Another option is to hire a commercial service to help install, manage and support your OSS ILS. CCFLS has in the past purchased support from a commercial Koha service. We hired them because we thought we might need help as we migrated, but we found we could handle the vast majority of the tasks ourselves. We did rely on them for a couple of issues and to help us figure out how to fix them. However, we ended up correcting many issues ourselves as we learned more about Koha. Since at that time the vendor was still actively working on the version of Koha we were using, we looked on it as an additional means of supporting development.

Conclusion and Lessons Learned

Last updated September 27, 2014.

Any ILS project is complicated, so you may not want your first OSS project to be an ILS. Consider gaining experience with implementing other OSS solutions in your library first.

Installing OSS can be difficult, and there will be, in all likelihood, politics involved in the decision, especially with software as mission-critical to a library as an ILS. The best way to deal with the politics is to be truthful and not oversell the promises. However, having confidence in your team and the idea that any problem can and will be solved is a great sales pitch. Of course you have to back it up (see above).

Installing a new ILS and adding features via software development is even more complicated than an ILS project.

Frontline staff must realize that there will be problems and that they need a communication channel with management to express their concerns about problems with the software. A process should be in place for reporting problems, such as a bug tracking program like Mantis or Bugzilla, and everyone should be aware of the proper procedures to follow.

Upper management has to support an OSS ILS and understand that problems will occur that do not necessarily occur with a closed source solution. CCFLS believes that advantages of OSS far outweigh the negatives. The process of getting support for OSS can be very different than with proprietary software, particularly if you are supporting the software yourself rather than paying for commercial support. With a proprietary ILS, you typically contact technical support for assistance. There is also generally only one channel for getting support-- the company producing the software. If you are unhappy with the support you're receiving for that product, you don't have many alternatives. With OSS, there are a variety of ways to get support. Particularly with Koha, there is online documentation, mailing lists, IRC channels (where the developers commonly hang out), etc., in addition to commercial support from a number of vendors. If you’re unhappy with the support you’re receiving from one company, you are free to choose another. You also have the ability to view and/or modify the source code so that as long as you are capable of doing so, you can directly dig into your ILS to see what is going on.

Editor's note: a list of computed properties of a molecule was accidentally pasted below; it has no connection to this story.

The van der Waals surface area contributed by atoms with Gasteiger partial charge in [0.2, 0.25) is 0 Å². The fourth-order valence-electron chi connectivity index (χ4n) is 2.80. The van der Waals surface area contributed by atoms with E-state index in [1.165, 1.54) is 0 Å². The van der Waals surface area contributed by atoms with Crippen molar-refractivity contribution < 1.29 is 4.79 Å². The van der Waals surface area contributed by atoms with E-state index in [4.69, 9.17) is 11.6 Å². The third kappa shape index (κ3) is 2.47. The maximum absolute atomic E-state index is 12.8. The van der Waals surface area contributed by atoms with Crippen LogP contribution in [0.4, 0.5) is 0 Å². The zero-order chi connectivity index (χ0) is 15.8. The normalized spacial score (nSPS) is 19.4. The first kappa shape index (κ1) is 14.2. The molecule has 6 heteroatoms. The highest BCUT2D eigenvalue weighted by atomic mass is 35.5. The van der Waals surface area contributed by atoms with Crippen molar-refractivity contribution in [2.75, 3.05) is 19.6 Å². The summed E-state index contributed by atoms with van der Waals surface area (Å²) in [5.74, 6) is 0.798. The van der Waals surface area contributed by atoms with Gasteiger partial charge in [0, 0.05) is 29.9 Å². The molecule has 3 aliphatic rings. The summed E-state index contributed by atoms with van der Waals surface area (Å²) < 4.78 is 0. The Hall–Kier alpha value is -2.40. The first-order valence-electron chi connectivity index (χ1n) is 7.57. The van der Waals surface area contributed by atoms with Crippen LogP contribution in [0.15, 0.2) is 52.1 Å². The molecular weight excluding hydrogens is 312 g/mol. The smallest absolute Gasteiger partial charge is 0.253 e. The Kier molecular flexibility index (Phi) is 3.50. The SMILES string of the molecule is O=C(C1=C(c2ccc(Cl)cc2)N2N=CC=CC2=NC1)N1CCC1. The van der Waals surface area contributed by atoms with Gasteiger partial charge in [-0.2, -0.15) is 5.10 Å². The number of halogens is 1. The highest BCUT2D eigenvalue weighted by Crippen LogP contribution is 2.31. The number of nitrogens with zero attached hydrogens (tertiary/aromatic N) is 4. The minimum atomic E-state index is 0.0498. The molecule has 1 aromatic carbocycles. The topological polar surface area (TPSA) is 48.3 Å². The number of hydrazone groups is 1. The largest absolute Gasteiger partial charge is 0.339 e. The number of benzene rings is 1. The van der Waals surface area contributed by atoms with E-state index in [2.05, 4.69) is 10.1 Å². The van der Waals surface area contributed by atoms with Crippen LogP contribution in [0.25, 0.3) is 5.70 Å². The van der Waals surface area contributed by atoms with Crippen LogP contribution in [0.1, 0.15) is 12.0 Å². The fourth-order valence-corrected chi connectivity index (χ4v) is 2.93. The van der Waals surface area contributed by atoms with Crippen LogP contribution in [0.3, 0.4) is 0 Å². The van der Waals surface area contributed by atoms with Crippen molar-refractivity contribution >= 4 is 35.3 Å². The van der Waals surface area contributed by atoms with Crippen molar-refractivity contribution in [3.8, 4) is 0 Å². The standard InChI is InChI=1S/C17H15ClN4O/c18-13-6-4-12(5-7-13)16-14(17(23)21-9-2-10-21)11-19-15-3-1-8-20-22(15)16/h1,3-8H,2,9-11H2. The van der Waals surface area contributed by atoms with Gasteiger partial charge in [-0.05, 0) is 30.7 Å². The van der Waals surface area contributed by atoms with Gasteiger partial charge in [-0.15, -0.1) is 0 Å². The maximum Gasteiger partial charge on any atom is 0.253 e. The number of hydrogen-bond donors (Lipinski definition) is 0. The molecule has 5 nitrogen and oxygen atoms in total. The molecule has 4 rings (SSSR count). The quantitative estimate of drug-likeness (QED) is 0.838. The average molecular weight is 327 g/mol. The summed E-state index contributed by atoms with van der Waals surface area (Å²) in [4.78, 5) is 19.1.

Changing the code in an OSS ILS is not terribly difficult; just realize that if you change the program once, you will have to reintegrate your code every time you upgrade. So, upgrades will take longer and require a developer. Of course if you can get your changes incorporated into the main code base of the program or write them in such a way as to isolate them from the main code base (e.g. a plugin), you do not have to reintegrate your custom code every time there is an upgrade.